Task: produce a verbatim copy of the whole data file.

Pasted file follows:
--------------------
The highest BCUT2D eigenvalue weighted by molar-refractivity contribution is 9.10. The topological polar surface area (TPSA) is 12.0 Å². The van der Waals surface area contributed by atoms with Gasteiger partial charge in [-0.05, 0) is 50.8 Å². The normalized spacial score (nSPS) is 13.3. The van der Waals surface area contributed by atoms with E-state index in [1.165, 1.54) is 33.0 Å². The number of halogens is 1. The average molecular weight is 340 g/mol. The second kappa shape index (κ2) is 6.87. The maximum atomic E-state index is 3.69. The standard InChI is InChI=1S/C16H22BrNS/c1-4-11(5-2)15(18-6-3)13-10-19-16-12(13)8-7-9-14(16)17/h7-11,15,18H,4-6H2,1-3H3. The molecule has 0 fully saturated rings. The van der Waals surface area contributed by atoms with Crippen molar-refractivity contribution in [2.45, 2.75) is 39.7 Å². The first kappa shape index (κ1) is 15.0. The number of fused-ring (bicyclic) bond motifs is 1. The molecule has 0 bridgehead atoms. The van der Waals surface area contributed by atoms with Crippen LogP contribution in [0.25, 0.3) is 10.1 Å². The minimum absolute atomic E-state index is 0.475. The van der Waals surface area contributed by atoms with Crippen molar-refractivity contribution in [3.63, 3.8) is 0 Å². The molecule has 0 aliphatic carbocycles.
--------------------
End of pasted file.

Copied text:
The highest BCUT2D eigenvalue weighted by molar-refractivity contribution is 9.10. The topological polar surface area (TPSA) is 12.0 Å². The van der Waals surface area contributed by atoms with Gasteiger partial charge in [-0.05, 0) is 50.8 Å². The normalized spacial score (nSPS) is 13.3. The van der Waals surface area contributed by atoms with E-state index in [1.165, 1.54) is 33.0 Å². The number of halogens is 1. The average molecular weight is 340 g/mol. The second kappa shape index (κ2) is 6.87. The maximum atomic E-state index is 3.69. The standard InChI is InChI=1S/C16H22BrNS/c1-4-11(5-2)15(18-6-3)13-10-19-16-12(13)8-7-9-14(16)17/h7-11,15,18H,4-6H2,1-3H3. The molecule has 0 fully saturated rings. The van der Waals surface area contributed by atoms with Crippen molar-refractivity contribution in [2.45, 2.75) is 39.7 Å². The first kappa shape index (κ1) is 15.0. The number of fused-ring (bicyclic) bond motifs is 1. The molecule has 0 bridgehead atoms. The van der Waals surface area contributed by atoms with Crippen LogP contribution in [0.25, 0.3) is 10.1 Å². The minimum absolute atomic E-state index is 0.475. The van der Waals surface area contributed by atoms with Crippen molar-refractivity contribution in [3.63, 3.8) is 0 Å². The molecule has 0 aliphatic carbocycles.